There is currently little information regarding the predation of silky shrew opossums. However, there are several carnivores known to inhabit a similar range and prey upon small mammals, such predators include Andean Mountain cats (Leopardus jacobita), pampas cats (Leopardus colocolo), culpeo foxes (Lycalopex culpaeus) and cougars (puma concolor). (Lucherini, et al., 2009)

Ecosystem Roles

Silky shrew opossums have an insectivorous diet. Likewise, Caenolestids are often plagued by lice of the genus Cummingsia. Interestingly, Australian marsupials are also affected by similar lice, related to the family level. In addition, silky shrew opossums are often infested with fleas, chiggers, mites and lice. (Barkley and Whitaker Jr, 1984; Bochkov and O'Connor, 2009; Lee and Cockburn, 1985; Patterson and Solari, 2008; Timm and Patterson, 2008; Timm and Price, 1988; Tirira, 2007; VanZolini and Guimaraes, 1955)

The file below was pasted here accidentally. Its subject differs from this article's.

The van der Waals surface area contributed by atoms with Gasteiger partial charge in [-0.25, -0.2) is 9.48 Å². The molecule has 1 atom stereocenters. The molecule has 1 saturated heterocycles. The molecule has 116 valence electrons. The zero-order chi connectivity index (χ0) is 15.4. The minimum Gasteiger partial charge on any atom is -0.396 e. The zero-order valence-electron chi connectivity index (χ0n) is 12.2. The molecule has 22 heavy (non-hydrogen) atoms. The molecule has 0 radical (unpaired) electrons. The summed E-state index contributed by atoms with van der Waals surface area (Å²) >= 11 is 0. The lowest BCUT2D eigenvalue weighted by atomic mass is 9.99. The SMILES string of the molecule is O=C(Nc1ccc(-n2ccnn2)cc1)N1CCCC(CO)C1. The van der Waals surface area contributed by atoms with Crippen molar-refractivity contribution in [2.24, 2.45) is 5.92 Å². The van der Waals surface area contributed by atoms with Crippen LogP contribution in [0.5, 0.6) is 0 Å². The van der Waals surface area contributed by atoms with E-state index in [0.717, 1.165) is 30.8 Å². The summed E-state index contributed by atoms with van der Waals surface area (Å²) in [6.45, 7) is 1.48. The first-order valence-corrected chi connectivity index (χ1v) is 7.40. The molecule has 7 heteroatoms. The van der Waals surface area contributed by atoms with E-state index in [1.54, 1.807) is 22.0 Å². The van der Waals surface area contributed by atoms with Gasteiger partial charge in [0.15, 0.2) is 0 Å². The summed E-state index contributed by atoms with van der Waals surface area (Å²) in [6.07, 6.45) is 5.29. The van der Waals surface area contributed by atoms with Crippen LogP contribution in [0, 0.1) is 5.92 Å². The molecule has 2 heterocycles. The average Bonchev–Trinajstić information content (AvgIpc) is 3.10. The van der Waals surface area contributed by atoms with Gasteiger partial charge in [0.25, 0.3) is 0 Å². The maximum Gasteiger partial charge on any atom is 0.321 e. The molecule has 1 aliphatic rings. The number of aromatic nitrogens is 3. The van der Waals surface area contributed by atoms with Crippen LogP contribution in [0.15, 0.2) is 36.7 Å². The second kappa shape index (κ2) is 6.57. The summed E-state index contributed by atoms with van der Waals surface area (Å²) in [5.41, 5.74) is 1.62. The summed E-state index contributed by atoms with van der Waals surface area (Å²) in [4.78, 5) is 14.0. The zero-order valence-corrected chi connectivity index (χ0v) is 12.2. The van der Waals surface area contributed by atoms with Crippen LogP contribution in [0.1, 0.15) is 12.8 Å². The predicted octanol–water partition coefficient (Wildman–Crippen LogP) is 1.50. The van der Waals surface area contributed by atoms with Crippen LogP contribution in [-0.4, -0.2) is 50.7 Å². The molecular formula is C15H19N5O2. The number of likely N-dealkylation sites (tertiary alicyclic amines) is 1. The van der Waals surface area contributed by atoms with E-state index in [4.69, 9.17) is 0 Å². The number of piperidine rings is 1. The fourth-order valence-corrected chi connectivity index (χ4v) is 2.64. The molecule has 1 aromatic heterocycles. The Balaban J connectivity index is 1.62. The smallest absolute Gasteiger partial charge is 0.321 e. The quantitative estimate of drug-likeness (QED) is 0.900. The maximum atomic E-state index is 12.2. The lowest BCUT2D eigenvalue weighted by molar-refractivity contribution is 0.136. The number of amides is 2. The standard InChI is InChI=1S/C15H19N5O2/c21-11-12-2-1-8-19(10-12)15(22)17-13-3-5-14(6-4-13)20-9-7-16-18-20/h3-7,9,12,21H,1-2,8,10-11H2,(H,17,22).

Commensal/Parasitic Species

Economic Importance for Humans: Positive

There are no known positive impacts of silky shrew opossums on human populations. This is partially because there has been very little interaction between our species. Silky shrew opossums are found in areas that are often inaccessible for humans. (Kirsch and Waller, 1979)

Economic Importance for Humans: Negative

There are no known negative impacts of silky shrew opossums on human populations.

Conservation Status

Silky shrew opossums are currently listed as a species of least concern according to the IUCN Red List of Threatened Species. This species is rarely seen by humans, but that is likely due to their human-inaccessible habitat and not a reflection of their population size. These animals likely have a large population and range; there are currently no immediate threats to this species. (Kirsch and Waller, 1979; Patterson, et al., 2008)